Price's retelling of the opera is solid and commendable. She does her best to breathe life into a story that is not meant to be told solely in the form of words and pictures. For this romantic tale needs something else -- Verdi's music and Price's singing -- to send it soaring.

To round out this concert of picture books, Helme Heine's The Marvelous Journey Through the Night (Farrar Straus Giroux, $14.95) offers one last song -- a lullaby. "Every night," the book begins, "you start on a marvelous journey. Without luggage, without passport, without money. When it's time to go, you make the secret sign. You put your hand over your mouth and yawn." Below the text we see a line of people composed into a spectrum of occupations, ages and types: a chef, a pope, an Indian, an artist, a boxer, a little girl. All are queued up for sleep, and within a page, Heine's little sleep spirit, dressed in a hooded nightgown and holding the moon on a string, has led them, along with animals and fish, into that other world, where "you forget who you are and what your name is" and slowly drift in your own bubble into "the paradise of dreams," where the rabbit is not frightened by the hunter and "the world looks like a painted picture."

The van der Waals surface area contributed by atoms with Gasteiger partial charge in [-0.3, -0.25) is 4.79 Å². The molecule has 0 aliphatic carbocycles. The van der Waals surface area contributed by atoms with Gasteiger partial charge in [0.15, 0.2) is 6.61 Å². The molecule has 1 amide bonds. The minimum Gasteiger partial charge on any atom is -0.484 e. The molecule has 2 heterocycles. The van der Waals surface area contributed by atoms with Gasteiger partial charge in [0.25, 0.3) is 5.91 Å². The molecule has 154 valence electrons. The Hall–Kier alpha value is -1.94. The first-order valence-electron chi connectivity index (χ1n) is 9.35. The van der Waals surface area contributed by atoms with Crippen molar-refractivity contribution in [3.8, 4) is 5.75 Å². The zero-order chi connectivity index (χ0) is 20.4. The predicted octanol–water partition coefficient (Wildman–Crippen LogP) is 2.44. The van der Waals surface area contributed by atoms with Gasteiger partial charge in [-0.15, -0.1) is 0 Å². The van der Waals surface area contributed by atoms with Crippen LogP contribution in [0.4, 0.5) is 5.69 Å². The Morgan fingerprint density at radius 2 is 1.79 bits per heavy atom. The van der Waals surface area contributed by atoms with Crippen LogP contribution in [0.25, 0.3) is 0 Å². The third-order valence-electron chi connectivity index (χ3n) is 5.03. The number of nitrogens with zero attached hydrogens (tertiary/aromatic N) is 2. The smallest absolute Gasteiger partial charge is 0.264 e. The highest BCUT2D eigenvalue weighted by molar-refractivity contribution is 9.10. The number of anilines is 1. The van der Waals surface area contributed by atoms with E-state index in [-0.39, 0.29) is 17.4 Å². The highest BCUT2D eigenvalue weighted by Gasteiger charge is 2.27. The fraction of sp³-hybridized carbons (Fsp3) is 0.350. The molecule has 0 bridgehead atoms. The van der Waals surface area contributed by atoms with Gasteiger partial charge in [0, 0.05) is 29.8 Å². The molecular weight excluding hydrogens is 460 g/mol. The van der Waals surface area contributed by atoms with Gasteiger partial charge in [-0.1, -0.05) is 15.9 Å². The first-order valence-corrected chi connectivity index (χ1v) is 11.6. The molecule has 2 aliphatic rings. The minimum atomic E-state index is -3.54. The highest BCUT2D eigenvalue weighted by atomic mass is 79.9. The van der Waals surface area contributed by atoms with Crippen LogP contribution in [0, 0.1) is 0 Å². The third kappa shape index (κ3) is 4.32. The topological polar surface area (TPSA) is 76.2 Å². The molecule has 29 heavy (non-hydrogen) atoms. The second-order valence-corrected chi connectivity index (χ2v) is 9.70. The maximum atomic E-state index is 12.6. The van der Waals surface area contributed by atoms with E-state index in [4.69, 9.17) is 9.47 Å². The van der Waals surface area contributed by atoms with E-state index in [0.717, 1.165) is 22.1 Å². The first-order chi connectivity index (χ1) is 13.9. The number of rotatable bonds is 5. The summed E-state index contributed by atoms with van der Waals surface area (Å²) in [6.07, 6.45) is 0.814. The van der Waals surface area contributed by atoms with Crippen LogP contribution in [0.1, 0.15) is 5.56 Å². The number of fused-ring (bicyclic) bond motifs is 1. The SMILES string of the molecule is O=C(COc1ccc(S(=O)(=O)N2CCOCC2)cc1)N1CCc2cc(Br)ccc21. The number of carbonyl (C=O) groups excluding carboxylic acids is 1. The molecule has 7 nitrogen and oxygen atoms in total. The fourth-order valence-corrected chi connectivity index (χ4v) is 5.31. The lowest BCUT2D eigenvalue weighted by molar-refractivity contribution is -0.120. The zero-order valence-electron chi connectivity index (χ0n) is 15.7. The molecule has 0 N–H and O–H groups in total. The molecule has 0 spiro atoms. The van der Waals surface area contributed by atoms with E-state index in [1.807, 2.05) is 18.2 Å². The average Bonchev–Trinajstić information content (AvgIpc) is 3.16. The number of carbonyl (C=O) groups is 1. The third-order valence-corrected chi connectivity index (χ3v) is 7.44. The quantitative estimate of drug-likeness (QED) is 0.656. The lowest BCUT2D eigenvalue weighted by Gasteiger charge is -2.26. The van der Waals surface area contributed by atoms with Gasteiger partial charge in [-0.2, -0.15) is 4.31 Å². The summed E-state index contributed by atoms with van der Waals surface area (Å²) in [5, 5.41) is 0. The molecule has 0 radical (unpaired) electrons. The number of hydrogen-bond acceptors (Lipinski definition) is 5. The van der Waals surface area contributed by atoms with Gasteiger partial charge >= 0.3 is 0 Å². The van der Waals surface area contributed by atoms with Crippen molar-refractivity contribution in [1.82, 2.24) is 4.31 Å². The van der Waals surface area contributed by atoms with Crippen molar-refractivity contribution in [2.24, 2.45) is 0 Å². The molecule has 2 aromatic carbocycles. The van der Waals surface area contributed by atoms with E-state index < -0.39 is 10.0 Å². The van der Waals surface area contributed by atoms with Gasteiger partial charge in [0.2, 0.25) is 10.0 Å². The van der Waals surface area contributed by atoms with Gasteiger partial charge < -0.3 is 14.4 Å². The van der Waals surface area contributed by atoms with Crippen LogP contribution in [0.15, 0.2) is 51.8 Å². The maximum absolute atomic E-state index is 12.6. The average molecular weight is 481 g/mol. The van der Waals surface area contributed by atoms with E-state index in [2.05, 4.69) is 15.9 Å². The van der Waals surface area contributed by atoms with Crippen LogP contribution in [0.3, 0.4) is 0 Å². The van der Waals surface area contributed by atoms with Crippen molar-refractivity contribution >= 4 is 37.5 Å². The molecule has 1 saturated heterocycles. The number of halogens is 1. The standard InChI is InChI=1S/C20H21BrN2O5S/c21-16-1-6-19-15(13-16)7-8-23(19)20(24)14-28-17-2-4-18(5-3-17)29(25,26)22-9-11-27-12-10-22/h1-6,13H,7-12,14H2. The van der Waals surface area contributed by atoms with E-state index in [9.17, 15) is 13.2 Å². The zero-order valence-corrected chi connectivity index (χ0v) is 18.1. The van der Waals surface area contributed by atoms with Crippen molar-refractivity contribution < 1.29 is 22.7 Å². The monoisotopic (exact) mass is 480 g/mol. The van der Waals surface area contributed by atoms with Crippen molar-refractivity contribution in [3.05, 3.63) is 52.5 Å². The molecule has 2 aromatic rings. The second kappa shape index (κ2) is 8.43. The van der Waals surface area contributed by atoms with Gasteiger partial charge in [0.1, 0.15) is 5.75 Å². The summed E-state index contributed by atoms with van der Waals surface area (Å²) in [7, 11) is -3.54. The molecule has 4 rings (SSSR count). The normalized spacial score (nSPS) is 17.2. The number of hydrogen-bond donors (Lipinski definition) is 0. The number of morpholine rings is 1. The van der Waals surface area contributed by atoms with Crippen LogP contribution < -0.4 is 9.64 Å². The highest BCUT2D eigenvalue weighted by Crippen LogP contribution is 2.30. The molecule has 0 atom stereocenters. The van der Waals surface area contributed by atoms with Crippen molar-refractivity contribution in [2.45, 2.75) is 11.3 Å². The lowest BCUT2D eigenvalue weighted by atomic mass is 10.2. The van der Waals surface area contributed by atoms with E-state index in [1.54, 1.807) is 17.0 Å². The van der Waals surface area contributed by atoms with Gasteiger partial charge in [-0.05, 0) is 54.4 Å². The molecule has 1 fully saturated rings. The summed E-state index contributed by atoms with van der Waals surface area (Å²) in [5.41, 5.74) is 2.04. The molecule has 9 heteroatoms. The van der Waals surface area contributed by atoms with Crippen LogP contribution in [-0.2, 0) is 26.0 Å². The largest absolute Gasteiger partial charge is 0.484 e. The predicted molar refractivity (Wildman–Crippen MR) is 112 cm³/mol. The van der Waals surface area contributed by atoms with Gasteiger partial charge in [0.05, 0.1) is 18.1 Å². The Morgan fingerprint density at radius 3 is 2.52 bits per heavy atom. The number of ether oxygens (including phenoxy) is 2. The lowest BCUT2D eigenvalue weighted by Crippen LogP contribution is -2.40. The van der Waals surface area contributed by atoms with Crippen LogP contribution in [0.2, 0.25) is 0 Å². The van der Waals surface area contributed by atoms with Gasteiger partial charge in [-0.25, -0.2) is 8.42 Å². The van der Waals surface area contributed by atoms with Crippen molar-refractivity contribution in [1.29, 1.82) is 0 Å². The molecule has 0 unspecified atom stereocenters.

The nightly passage that Heine creates has its dark edges, especially at the beginning where, in his pictures, he does not spare the reader some quick glimpses of the anxieties that come with sleep. Ultimately, though, these shadows wash into the vibrant blues and greens and reds of Heine's watercolors where they are suffused with an unthreatening, lyrical surrealism. Here, he tells his readers, you are safe. Even the duck that was meant at the beginning of the book to be a meal escapes, and everyone emerges on the other side of this journey refreshed. For millennia lullabies have been sung to protect the child from troubling, nocturnal phantoms. In his loving concern for the sleeper's spirit, Heine has added a memorable new verse to this ancient song. John Cech teaches children's literature in the English Department at the University of Florida in Gainesville. His first picture book will be published next year.